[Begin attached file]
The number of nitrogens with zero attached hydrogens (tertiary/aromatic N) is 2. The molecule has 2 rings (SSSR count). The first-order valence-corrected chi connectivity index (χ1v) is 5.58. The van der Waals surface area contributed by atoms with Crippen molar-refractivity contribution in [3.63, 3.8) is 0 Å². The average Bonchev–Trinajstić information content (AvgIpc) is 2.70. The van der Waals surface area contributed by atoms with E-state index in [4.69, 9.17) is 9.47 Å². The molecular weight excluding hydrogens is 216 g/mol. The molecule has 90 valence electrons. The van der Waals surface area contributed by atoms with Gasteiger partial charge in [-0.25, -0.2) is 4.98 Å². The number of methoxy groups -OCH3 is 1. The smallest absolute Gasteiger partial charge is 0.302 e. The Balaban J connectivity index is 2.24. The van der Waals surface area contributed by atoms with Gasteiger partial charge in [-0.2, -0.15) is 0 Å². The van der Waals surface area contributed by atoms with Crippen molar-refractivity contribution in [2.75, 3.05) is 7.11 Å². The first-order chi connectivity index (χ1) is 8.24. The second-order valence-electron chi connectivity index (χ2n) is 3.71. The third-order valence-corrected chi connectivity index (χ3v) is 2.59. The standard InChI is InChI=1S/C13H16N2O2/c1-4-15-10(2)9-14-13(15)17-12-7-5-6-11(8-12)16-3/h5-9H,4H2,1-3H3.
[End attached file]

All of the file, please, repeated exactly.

The number of nitrogens with zero attached hydrogens (tertiary/aromatic N) is 2. The molecule has 2 rings (SSSR count). The first-order valence-corrected chi connectivity index (χ1v) is 5.58. The van der Waals surface area contributed by atoms with Crippen molar-refractivity contribution in [3.63, 3.8) is 0 Å². The average Bonchev–Trinajstić information content (AvgIpc) is 2.70. The van der Waals surface area contributed by atoms with E-state index in [4.69, 9.17) is 9.47 Å². The molecular weight excluding hydrogens is 216 g/mol. The molecule has 90 valence electrons. The van der Waals surface area contributed by atoms with Gasteiger partial charge in [-0.25, -0.2) is 4.98 Å². The number of methoxy groups -OCH3 is 1. The smallest absolute Gasteiger partial charge is 0.302 e. The Balaban J connectivity index is 2.24. The van der Waals surface area contributed by atoms with Gasteiger partial charge in [-0.2, -0.15) is 0 Å². The van der Waals surface area contributed by atoms with Crippen molar-refractivity contribution in [2.75, 3.05) is 7.11 Å². The first-order chi connectivity index (χ1) is 8.24. The second-order valence-electron chi connectivity index (χ2n) is 3.71. The third-order valence-corrected chi connectivity index (χ3v) is 2.59. The standard InChI is InChI=1S/C13H16N2O2/c1-4-15-10(2)9-14-13(15)17-12-7-5-6-11(8-12)16-3/h5-9H,4H2,1-3H3.